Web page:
Yet, one of the biggest challenges for improved governance of digital government in Brazil is the lack of institutional resources and capacities attributed to SETIC. In this sense, policy levers such as the responsibility to pre-evaluate ICT expenses, lead the ICT procurement strategy, fund or manage the funding of digital government projects across the administration, could have a determinant effect on SETIC’s capacity to effectively lead and co-ordinate the federal digital government policy (see Chapter 3 and Box 2.1).

Box 2.1. Examples of digital government leadership in OECD countries

Norway

The co-ordination of digital government policies and public sector reform in Norway is a responsibility of the Ministry of Local Government and Modernisation (KMD), namely the Department of ICT Policy and Public Sector Reform. The KMD exerts its digital government co-ordination role namely through a digitalisation memorandum that provides a set of strategic actions to be implemented by ministries during a 12-month period in line with the objectives of the national digital government policy.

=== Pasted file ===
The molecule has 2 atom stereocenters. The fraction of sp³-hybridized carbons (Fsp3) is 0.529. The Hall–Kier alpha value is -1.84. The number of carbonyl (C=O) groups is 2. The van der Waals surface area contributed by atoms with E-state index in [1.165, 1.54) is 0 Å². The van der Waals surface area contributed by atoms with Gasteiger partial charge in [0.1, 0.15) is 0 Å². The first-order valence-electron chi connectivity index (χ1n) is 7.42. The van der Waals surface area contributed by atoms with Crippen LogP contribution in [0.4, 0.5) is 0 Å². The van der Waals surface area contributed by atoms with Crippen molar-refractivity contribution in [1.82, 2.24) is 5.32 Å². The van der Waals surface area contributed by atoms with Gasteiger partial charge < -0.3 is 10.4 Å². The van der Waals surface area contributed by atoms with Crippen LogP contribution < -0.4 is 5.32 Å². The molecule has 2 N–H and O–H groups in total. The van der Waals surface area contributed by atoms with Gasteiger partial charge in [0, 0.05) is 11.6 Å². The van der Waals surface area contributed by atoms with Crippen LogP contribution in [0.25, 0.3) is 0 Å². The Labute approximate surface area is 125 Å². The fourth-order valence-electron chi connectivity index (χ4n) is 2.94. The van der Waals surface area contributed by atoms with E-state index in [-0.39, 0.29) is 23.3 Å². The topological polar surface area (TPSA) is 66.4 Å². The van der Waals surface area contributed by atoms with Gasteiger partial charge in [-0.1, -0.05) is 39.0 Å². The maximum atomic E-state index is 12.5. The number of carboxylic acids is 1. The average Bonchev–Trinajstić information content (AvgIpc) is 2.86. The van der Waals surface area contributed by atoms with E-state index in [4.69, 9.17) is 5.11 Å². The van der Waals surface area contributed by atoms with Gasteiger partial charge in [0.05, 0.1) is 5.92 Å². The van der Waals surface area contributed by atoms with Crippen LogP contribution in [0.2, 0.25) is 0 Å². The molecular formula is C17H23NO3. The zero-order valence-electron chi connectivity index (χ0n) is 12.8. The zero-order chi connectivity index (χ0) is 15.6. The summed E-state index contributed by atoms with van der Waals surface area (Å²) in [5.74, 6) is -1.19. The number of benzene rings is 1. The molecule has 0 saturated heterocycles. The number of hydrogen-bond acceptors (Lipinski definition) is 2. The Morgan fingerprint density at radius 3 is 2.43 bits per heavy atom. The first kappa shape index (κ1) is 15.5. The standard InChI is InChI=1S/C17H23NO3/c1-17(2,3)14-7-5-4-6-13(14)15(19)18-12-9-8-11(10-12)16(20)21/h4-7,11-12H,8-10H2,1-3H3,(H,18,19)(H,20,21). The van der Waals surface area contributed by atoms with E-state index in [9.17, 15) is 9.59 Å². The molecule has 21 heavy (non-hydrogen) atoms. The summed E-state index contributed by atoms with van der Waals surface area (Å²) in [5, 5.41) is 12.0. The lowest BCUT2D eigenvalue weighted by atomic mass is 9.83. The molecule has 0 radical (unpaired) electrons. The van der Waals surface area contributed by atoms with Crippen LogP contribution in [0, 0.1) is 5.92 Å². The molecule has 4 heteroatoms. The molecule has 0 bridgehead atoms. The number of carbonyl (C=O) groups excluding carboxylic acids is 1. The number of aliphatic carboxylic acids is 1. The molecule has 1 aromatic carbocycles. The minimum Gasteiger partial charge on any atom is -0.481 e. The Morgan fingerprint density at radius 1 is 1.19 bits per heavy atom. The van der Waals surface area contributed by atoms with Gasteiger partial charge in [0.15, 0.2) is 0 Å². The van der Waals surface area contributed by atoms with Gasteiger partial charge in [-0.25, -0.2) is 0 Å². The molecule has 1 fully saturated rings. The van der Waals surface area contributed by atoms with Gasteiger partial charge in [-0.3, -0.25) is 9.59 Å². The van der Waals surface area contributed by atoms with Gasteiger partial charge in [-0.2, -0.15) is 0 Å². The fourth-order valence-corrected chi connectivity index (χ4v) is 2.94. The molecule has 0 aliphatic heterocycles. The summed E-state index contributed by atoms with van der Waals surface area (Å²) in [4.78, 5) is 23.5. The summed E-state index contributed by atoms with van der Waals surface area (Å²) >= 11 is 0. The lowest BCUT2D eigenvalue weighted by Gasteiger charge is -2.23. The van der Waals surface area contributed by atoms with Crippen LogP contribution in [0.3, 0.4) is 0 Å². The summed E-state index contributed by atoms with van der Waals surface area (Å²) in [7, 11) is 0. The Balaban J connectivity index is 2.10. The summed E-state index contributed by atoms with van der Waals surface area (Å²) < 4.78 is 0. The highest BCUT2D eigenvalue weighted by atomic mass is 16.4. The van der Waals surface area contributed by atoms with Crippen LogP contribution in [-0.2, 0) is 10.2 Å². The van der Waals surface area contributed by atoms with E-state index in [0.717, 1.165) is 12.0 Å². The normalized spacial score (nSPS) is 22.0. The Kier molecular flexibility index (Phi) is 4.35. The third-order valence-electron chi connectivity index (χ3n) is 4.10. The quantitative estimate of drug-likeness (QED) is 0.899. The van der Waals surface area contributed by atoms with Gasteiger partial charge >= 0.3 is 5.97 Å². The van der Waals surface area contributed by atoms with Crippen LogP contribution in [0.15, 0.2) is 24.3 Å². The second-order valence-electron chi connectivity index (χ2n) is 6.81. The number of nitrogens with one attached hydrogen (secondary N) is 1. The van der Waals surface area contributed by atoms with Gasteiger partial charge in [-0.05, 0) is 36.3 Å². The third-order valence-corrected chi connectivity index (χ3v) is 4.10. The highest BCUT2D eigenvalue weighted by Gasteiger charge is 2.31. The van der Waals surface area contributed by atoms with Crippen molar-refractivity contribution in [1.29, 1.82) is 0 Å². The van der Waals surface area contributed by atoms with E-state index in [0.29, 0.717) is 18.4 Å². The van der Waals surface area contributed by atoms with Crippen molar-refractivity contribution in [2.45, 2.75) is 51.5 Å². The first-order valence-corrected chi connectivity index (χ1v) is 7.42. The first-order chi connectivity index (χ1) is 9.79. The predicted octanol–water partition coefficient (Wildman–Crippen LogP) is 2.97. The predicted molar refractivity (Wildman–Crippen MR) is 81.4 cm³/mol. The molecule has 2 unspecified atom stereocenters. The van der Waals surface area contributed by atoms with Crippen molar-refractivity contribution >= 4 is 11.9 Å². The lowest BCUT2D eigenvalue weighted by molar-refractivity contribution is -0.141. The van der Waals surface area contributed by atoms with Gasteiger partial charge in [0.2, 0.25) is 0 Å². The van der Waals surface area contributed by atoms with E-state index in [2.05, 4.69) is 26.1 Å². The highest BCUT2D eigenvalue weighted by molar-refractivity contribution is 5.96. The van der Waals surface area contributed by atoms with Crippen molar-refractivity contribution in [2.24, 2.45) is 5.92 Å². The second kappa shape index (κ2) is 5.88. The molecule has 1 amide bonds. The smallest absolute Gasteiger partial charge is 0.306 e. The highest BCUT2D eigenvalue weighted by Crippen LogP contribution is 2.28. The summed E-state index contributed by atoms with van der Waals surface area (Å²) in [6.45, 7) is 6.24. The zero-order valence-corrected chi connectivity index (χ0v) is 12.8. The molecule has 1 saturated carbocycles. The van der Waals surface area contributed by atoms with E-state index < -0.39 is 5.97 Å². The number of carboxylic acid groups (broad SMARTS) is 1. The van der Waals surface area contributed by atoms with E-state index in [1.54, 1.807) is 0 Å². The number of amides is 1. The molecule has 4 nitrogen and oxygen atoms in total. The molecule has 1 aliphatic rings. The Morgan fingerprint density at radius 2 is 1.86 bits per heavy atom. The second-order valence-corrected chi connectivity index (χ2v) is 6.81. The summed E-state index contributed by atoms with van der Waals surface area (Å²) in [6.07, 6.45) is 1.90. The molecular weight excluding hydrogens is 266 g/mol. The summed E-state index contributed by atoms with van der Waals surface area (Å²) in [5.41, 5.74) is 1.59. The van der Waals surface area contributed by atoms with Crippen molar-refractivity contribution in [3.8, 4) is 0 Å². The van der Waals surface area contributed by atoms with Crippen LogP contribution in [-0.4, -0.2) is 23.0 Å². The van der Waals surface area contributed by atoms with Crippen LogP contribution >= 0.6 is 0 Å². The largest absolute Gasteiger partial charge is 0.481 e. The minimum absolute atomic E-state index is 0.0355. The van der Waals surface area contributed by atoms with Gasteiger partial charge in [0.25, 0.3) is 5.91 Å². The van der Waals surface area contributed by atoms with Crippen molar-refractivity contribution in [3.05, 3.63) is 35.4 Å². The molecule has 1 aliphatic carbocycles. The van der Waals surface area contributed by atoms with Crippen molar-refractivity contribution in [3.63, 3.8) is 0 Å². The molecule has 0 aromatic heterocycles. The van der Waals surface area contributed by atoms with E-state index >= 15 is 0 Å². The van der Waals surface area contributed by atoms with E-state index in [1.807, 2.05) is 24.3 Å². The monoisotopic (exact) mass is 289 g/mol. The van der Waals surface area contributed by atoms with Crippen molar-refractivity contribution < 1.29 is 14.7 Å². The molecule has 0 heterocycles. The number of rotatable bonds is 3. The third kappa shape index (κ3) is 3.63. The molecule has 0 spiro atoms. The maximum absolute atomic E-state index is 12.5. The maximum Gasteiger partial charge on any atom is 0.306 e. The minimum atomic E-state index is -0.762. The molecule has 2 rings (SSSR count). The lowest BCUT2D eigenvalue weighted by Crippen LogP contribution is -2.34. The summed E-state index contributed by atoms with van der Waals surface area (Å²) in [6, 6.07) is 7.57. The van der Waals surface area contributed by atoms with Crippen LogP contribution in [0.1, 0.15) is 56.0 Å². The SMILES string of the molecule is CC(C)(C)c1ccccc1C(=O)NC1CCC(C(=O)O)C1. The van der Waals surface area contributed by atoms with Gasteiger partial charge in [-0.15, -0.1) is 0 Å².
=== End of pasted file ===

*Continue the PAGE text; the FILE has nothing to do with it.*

Responding to KMD, the Agency for Public Management and eGovernment (Difi) is the Norwegian public sector agency responsible for the executive management and implementation of the digital government policies. Created in 2008 and with more than 250 staff members, the agency has the following areas of focus:

  1. 1. management development, organisation, management, innovation and skills development

  2. 2. digitisation of public services and work processes

  3. 3. development and management of common solutions

  4. 4. public procurement

  5. 5. preventive ICT security

  6. 6. universal design of ICT solutions.

The development of common guidelines and assuring the horizontal co-ordination are among the main responsibilities attributed to Difi.

United Kingdom

The Government Digital Service (GDS) was founded in December 2011. It is part of Cabinet Office, the United Kingdom’s centre of government, and works across the whole of the UK government to help departments meet user needs and transform end-to-end services.

GDS’ responsibilities are to:

  1. 1. provide best practice guidance and advice for consistent, coherent, high-quality services

  2. 2. set and enforce standards for digital services

  3. 3. build and support common platforms, services, components and tools

  4. 4. help government choose the right technology, favouring shorter, more flexible relationships with a wider variety of suppliers

  5. 5. lead the digital, data and technology function for government